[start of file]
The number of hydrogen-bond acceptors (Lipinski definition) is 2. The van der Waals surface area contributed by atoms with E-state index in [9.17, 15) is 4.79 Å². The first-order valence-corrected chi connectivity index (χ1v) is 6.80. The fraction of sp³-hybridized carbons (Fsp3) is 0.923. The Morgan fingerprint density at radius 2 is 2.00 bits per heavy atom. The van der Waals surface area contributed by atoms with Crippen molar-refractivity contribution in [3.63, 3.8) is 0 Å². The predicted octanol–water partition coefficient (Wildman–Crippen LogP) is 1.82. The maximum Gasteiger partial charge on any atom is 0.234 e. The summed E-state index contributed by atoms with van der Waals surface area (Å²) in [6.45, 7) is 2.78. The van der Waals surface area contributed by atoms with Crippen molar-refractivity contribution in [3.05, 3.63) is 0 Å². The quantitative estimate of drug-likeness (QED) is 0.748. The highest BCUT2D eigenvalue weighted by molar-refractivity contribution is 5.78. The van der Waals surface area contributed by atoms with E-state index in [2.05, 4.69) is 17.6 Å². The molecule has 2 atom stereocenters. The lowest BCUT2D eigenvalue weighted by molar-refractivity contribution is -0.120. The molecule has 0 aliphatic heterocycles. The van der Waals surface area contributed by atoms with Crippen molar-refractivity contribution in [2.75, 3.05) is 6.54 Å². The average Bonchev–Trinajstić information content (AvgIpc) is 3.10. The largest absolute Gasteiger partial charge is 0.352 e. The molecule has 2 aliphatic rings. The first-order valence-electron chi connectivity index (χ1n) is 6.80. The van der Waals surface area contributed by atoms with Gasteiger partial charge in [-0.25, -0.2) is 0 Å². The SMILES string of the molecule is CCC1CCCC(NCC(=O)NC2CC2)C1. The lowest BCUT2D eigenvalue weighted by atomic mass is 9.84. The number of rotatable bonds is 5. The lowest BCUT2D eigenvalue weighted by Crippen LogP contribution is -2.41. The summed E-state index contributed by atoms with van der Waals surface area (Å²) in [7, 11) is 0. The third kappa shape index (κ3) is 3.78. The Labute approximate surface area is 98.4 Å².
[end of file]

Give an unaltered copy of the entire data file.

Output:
The number of hydrogen-bond acceptors (Lipinski definition) is 2. The van der Waals surface area contributed by atoms with E-state index in [9.17, 15) is 4.79 Å². The first-order valence-corrected chi connectivity index (χ1v) is 6.80. The fraction of sp³-hybridized carbons (Fsp3) is 0.923. The Morgan fingerprint density at radius 2 is 2.00 bits per heavy atom. The van der Waals surface area contributed by atoms with Crippen molar-refractivity contribution in [3.63, 3.8) is 0 Å². The predicted octanol–water partition coefficient (Wildman–Crippen LogP) is 1.82. The maximum Gasteiger partial charge on any atom is 0.234 e. The summed E-state index contributed by atoms with van der Waals surface area (Å²) in [6.45, 7) is 2.78. The van der Waals surface area contributed by atoms with Crippen molar-refractivity contribution in [3.05, 3.63) is 0 Å². The quantitative estimate of drug-likeness (QED) is 0.748. The highest BCUT2D eigenvalue weighted by molar-refractivity contribution is 5.78. The van der Waals surface area contributed by atoms with E-state index in [2.05, 4.69) is 17.6 Å². The molecule has 2 atom stereocenters. The lowest BCUT2D eigenvalue weighted by molar-refractivity contribution is -0.120. The molecule has 0 aliphatic heterocycles. The van der Waals surface area contributed by atoms with Crippen molar-refractivity contribution in [2.75, 3.05) is 6.54 Å². The average Bonchev–Trinajstić information content (AvgIpc) is 3.10. The largest absolute Gasteiger partial charge is 0.352 e. The molecule has 2 aliphatic rings. The first-order valence-electron chi connectivity index (χ1n) is 6.80. The van der Waals surface area contributed by atoms with Gasteiger partial charge in [-0.25, -0.2) is 0 Å². The SMILES string of the molecule is CCC1CCCC(NCC(=O)NC2CC2)C1. The lowest BCUT2D eigenvalue weighted by atomic mass is 9.84. The number of rotatable bonds is 5. The lowest BCUT2D eigenvalue weighted by Crippen LogP contribution is -2.41. The summed E-state index contributed by atoms with van der Waals surface area (Å²) in [7, 11) is 0. The third kappa shape index (κ3) is 3.78. The Labute approximate surface area is 98.4 Å².